Time and Tide Revisited
Nā Georgina Ellis
Georgina Ellis 2020
Review nā Michael Stevens
Time and Tide Revisited focuses on Tini Rahou Rawaho (also known as Mere Te Kauri), her two husbands – James Spencer and William Shepard – and their descendants.
By way of brief context, Mere Te Kauri (1816-1876) is represented in one of the 12 large pou-tīpuna inside the stylistic whare-rau, Tahu Pōtiki, at Te Rau Aroha Marae. Dublin-born James (c. 1790s-1847), variously a sealer, whaler and trader, is commonly referred to as Bluff’s founding father. He arguably shares this honour with William Stirling and John MacGibbon who likewise married Kāi Tahu women and based themselves in Bluff from the mid-1830s, but even today the Spencer and Shepard families are a core component of the town. Thus, as Tā Tipene O’Regan observes in the book’s foreword, the Spencer whakapapa “is woven inextricably into the complex web of kinship that compromises Bluff to this day.”
The book’s author, Georgina Ellis (née Spencer), is a great-granddaughter of Louisa Te Memeke (née Coupar) and William Spencer, Mere and James’ second and youngest child. This book is therefore an “insider’s” history. She first published an earlier version, entitled Time and Tide, in 1999. That book’s subtitle was Ramblings, Recollections and Reminiscences of the Spencer Family. This hints at some of its strengths: interviews with key kaumātua over the preceding 20 years, rich anecdotes, personal records, and privately-held photos. These treasures, which were judiciously worked in with publicly available archival materials, have been carried over into Time and Tide Revisited. However, these are different books.
For starters, the newer book is – in every sense – larger. That is a result of Georgina’s continuing research, in which she has benefitted immensely from online information sources: the so-called “digital-turn” in historical research. She has also received information from knowledgeable whanauka to fill in some of the gaps and errors found in earlier work. The newer book also hints at growing interest and capacity on Georgina’s part in the specifically taha Tahu and taha Māori aspect of this history, which is vitally important. Another motivation for updating this book – aside from the relative rarity of its predecessor and considerable demand for it – is the quite rapid growth in the Spencer and Shepard whakapapa. Toddlers in 1999 are now parents themselves. Young teens from that time are now taua and pōua.
In terms of structure, the book offers contextual biographies of Mere Te Kauri and James Spencer followed by overviews of their two sons and their respective families. A biography of William Shepard forms the penultimate chapter. The final chapter is dedicated to the various Tītī Islands visited by whānau members. Photo collages and detailed whakapapa tables then constitute the book’s back matter. Each of Mere’s three children – all sons – married Kāi Tahu women. This pattern of marrying Kāi Tahu spouses was common in subsequent generations, down to the present day. Time and Tide Revisited is thus a powerful corrective against generalisations – popular and academic – that place interracial marriage and European acculturation at the heart of Kāi Tahu life from the mid-nineteenth century. What we actually see are deep and enduring Māori rhythms: from matrimony to mahika kai and much more.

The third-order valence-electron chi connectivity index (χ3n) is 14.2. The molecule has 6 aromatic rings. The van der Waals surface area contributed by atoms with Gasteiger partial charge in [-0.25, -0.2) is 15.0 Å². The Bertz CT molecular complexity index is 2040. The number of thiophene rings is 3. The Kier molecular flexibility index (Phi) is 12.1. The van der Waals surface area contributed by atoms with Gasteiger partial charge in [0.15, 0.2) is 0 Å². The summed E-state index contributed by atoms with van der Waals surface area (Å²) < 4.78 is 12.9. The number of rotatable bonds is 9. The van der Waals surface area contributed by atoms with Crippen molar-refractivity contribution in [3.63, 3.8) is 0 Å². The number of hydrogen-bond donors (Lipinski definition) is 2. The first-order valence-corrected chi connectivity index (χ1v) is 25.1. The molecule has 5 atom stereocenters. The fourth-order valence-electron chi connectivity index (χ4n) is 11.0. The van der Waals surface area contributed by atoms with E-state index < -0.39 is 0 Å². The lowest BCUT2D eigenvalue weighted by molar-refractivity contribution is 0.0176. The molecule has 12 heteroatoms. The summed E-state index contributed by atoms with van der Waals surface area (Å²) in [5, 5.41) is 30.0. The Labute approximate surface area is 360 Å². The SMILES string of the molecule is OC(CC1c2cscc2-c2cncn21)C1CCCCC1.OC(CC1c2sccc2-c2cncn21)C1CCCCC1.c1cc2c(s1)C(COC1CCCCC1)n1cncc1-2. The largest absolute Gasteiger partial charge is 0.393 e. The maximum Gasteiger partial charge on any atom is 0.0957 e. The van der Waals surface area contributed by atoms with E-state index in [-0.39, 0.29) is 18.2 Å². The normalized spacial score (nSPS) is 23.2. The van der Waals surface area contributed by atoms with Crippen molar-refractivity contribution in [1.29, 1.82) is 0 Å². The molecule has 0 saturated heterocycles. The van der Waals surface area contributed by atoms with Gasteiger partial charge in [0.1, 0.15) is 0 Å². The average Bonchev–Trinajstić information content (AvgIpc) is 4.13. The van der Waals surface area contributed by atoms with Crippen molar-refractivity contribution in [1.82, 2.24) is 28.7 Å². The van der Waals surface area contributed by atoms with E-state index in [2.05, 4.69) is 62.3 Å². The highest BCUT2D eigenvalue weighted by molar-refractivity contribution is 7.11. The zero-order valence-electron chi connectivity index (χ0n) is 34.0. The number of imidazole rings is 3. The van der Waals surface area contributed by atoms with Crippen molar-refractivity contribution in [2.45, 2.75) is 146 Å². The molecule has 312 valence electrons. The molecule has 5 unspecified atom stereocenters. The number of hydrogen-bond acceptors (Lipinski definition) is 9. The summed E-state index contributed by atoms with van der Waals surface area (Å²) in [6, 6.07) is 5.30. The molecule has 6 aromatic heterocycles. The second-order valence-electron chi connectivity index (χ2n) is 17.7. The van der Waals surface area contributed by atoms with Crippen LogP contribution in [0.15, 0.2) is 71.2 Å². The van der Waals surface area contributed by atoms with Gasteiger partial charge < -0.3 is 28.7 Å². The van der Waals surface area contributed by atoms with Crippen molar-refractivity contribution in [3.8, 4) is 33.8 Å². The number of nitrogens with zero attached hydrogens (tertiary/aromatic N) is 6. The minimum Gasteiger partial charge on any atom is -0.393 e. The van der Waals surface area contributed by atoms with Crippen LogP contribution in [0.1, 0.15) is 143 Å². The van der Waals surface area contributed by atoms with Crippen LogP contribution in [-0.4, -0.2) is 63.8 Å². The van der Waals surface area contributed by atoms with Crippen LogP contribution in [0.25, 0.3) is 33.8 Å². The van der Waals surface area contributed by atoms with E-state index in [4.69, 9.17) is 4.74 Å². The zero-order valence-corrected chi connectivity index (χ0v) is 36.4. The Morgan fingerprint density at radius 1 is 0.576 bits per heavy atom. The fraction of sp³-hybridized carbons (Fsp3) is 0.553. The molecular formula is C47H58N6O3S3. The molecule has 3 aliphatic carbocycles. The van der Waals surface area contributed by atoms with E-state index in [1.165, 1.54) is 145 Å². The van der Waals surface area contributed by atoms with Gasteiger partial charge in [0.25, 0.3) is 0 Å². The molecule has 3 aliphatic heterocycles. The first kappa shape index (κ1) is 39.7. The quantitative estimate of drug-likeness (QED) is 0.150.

As such, while this is ostensibly a history of the Spencer and Shepard whānau, we see numerous linkages into, for example, the Bragg, Bradshaw, Goodwillie, Goomes, Fife, Haberfield, Karetai, Pōtiki, Te Au, Taiaroa, Te Maiharoa, Topi and Whaitiri whānau. Lest that be misunderstood as simply a function of geographical proximity, there are also marriages into the likes of Purākaunui, Arahura Pā, Arowhenua, Ōtākou and Moeraki. The patriarch of the Bluff-based Ryan whānau, for example, which is an enormous subset of the Spencers, comes out of Horomaka. Beyond the iwi, we also see some of the many Kāi Tahu marriages into Ngāti Kahungunu ki Wairarapa.
This book is anchored at Awarua. It offers rich and revealing windows into southern Kāi Tahu life on the coasts and waters of southern Murihiku. People who live seasonal existences in this part of Te Waipounamu – think muttonbirding, oystering and fishing – see their friends, cousins, and themselves in this book. Outsiders who seek to understand this place and its people – one of New Zealand’s oldest communities and one of the world’s southernmost, as Tā Tipene also points out – could start with Time and Tide Revisited. In summary, this is a big and beautiful book for a big and beautiful Kāi Tahu family. And this is a big “thank you” to Georgina for pulling it together: aku mihi nunui e te whanauka!
Michael Stevens is the Alternate Representative to Te Rūnanga o Ngāi Tahu for Te Rūnaka o Awarua. An independent historian, he is currently co-editing volume 2 of Tāngata Ngāi Tahu and completing a book on Bluff as the 2020 Judith Binney Fellow.
Te Manu Huna a Tāne
Edited nā Jennifer Gillam and Eugene Hansen
Massey University Press 2020